Miami Dolphins (20) – “Rain On Me” by Lady Gaga & Ariana Grande. At some point in every game I see in Miami, it always seems to rain. QB Tua Tagovailoa is from Hawaii, so at least he’s used to the rain. He’ll be getting used to another address if he fails to impress this season with new acquisition WR Tyreek Hill on hand. This franchise had a good HC in Brian Flores but fired him nonetheless…likely because he would not throw games at the direction of shady Owner Stephen Ross, who also managed to lose the Dolphins’ first-round pick next season…so there’s that.

Pittsburgh Steelers (21) – “Out Of The Frying Pan (And Into The Fire)” by Meat Loaf. HC Mike Tomlin stayed with Big Ben Roethlisberger too long… and here we are. RB Najee Harris may be carrying the ball all four downs. LB T.J. Watt will head a Steelers defense that while good, will be under too much pressure if the offense can’t move the ball. Tomlin is a wizard, but I’m not sure he’s gonna work any magic with this team…this season.

Washington Commanders (22) – “Out Of Touch” by Daryl Hall & John Oates. Abusive Owner Dan Snyder doesn’t even deserve to still have a team, which also doesn’t deserve that nickname. This will be the last audition for QB Carson Wentz, but at least he has WR’s Terry McLaurin and rookie Jahan Dotson to throw to. Star DE Chase Young will start the season on the injured list. That’s unfortunate, but the Washington defense should still have some merit if they play like they can…not play like last year’s group.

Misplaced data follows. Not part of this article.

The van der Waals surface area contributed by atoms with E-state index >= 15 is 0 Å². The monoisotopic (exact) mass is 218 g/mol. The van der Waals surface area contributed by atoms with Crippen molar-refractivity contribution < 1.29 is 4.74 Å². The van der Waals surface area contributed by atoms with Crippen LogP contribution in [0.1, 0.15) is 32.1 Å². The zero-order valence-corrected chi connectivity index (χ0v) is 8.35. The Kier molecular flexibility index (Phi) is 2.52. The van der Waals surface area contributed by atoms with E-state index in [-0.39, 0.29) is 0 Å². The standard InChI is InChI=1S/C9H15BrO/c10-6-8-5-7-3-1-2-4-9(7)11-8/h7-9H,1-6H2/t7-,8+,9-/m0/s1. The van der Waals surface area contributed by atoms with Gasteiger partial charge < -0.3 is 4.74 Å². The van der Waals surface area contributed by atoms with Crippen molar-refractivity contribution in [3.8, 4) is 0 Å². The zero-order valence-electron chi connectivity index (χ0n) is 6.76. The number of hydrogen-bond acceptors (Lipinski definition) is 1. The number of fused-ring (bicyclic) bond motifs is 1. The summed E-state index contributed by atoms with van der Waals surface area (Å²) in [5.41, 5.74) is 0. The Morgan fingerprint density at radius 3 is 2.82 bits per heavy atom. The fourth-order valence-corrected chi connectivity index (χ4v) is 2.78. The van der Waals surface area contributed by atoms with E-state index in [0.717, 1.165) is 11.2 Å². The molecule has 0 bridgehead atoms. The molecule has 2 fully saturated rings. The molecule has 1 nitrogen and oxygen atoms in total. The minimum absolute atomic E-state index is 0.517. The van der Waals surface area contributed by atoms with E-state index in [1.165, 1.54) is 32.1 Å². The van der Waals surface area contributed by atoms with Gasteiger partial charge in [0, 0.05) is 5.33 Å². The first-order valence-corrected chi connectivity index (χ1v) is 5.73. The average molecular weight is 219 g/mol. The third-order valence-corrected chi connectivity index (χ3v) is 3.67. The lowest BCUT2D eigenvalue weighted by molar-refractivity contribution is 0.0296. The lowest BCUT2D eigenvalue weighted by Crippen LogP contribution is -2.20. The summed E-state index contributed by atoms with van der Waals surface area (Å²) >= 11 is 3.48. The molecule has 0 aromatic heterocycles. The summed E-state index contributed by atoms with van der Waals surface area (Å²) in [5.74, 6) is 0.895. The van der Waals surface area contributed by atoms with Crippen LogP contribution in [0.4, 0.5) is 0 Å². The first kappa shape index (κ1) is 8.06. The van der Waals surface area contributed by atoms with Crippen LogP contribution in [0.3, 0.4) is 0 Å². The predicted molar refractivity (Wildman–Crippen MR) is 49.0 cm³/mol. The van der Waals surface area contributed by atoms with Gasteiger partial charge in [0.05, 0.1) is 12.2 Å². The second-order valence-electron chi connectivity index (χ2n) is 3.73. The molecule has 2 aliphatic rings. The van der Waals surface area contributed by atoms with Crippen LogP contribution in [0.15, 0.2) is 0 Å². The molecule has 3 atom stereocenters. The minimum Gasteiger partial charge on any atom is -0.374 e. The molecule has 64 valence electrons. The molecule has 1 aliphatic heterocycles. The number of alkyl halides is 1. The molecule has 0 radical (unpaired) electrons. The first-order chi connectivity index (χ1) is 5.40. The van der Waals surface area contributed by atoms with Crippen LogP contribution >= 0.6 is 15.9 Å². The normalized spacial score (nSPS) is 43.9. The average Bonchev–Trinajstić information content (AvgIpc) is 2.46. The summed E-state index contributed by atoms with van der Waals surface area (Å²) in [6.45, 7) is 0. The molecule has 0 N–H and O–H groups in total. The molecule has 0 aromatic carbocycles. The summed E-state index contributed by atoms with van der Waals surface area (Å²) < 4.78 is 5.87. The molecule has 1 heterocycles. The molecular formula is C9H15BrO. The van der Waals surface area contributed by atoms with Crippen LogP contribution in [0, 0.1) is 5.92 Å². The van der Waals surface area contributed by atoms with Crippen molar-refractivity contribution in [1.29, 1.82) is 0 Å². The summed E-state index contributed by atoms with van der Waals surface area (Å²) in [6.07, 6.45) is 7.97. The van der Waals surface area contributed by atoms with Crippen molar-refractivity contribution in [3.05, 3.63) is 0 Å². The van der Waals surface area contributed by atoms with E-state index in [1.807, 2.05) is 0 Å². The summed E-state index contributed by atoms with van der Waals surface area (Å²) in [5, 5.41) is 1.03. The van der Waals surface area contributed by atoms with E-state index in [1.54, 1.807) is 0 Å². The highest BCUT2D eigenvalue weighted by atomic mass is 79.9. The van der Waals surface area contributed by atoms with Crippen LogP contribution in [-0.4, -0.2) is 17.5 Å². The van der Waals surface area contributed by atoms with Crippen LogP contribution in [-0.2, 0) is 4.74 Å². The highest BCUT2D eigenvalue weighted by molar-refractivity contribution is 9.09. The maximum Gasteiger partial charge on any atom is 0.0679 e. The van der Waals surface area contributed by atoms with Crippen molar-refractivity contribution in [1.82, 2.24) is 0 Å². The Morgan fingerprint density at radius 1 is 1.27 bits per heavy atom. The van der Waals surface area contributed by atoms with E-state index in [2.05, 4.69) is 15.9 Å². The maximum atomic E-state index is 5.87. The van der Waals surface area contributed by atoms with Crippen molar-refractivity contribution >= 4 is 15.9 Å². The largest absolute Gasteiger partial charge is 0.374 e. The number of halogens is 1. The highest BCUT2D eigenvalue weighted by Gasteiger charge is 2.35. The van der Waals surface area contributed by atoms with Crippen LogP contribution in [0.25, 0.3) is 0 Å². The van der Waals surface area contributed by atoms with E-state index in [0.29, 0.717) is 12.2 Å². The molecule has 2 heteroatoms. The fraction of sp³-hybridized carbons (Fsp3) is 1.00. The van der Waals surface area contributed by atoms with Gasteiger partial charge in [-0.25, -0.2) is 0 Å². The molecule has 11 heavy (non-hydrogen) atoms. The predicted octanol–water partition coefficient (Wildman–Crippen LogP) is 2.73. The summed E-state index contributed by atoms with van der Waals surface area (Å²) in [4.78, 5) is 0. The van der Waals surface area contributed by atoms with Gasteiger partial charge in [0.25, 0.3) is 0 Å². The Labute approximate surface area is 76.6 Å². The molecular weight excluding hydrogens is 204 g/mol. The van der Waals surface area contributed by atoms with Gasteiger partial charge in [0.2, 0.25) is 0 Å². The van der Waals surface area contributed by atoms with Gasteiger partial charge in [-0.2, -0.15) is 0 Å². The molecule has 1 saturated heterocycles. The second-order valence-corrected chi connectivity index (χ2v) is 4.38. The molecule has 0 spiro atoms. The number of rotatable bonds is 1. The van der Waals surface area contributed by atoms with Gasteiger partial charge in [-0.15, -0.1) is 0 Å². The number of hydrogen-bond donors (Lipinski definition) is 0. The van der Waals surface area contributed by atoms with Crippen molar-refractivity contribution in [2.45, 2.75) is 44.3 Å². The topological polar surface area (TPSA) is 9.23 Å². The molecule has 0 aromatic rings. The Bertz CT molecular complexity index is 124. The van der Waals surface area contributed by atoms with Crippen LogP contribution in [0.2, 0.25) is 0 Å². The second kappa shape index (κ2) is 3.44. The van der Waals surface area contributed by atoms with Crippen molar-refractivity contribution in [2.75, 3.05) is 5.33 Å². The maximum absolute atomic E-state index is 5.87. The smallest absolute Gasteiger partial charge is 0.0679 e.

Arizona Cardinals (23) – “Go Your Own Way” by Fleetwood Mac. QB Tyler Murray wants to prepare for games his own way, which apparently is heavy on video games and light on film study. I am totally unimpressed with HC Kliff Kingsbury. WR DeAndre Hopkins will be out for the first six games. The Cardinals defense lost its best pass rusher (DE Chandler Jones) to free agency. Oops.

Carolina Panthers (24) – “Level Of Concern” by twenty one pilots. I still think HC Matt Rhule can coach winning football, but he better have a level of concern about his future in Carolina. We’ll see if the newly-acquired Baker Mayfield can help save his job. Will RB Christian McCaffrey be able to stay on the field? I don’t know, but I drafted him #1 on one of my fantasy teams last year and I still haven’t stopped cursing. The Panthers defense looks to very much be a work-in-progress.

Cleveland Browns (25) – “God Was Never On Your Side” by Motorhead. They went out and acquired QB Deshaun Watson. Everyone deserves a second chance. I strongly believe that. Twenty-four chances? Nope. I have a friend who is a big Cleveland sports fan. He was just getting over their baseball team being renamed the Guardians…and now this. The defense should be fine if they don’t have to stay out on the field all day. We’ll see about the offense, which surely will now be a run-first squad at least for the first half of the season.